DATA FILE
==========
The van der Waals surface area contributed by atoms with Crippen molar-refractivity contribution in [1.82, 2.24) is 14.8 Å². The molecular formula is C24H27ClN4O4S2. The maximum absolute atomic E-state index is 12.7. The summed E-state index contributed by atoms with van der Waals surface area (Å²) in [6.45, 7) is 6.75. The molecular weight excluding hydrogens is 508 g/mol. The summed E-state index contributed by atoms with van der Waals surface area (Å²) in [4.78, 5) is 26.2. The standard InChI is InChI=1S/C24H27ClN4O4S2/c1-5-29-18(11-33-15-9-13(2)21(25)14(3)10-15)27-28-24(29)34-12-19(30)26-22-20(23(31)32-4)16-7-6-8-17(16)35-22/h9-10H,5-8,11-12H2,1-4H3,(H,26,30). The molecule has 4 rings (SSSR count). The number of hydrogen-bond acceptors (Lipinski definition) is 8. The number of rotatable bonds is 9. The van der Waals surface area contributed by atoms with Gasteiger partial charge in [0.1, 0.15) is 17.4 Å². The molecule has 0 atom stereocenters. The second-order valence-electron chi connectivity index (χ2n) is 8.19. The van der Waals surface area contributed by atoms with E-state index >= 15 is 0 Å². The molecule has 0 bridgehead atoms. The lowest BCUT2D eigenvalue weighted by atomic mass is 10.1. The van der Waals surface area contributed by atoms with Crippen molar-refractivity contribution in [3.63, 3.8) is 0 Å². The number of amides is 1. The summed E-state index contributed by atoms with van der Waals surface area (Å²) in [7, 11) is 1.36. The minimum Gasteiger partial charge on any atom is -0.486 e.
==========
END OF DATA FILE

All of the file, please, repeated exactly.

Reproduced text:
The van der Waals surface area contributed by atoms with Crippen molar-refractivity contribution in [1.82, 2.24) is 14.8 Å². The molecular formula is C24H27ClN4O4S2. The maximum absolute atomic E-state index is 12.7. The summed E-state index contributed by atoms with van der Waals surface area (Å²) in [6.45, 7) is 6.75. The molecular weight excluding hydrogens is 508 g/mol. The summed E-state index contributed by atoms with van der Waals surface area (Å²) in [4.78, 5) is 26.2. The standard InChI is InChI=1S/C24H27ClN4O4S2/c1-5-29-18(11-33-15-9-13(2)21(25)14(3)10-15)27-28-24(29)34-12-19(30)26-22-20(23(31)32-4)16-7-6-8-17(16)35-22/h9-10H,5-8,11-12H2,1-4H3,(H,26,30). The molecule has 4 rings (SSSR count). The number of hydrogen-bond acceptors (Lipinski definition) is 8. The number of rotatable bonds is 9. The van der Waals surface area contributed by atoms with Gasteiger partial charge in [0.1, 0.15) is 17.4 Å². The molecule has 0 atom stereocenters. The second-order valence-electron chi connectivity index (χ2n) is 8.19. The van der Waals surface area contributed by atoms with E-state index >= 15 is 0 Å². The molecule has 0 bridgehead atoms. The lowest BCUT2D eigenvalue weighted by atomic mass is 10.1. The van der Waals surface area contributed by atoms with Crippen molar-refractivity contribution in [3.63, 3.8) is 0 Å². The number of amides is 1. The summed E-state index contributed by atoms with van der Waals surface area (Å²) in [7, 11) is 1.36. The minimum Gasteiger partial charge on any atom is -0.486 e.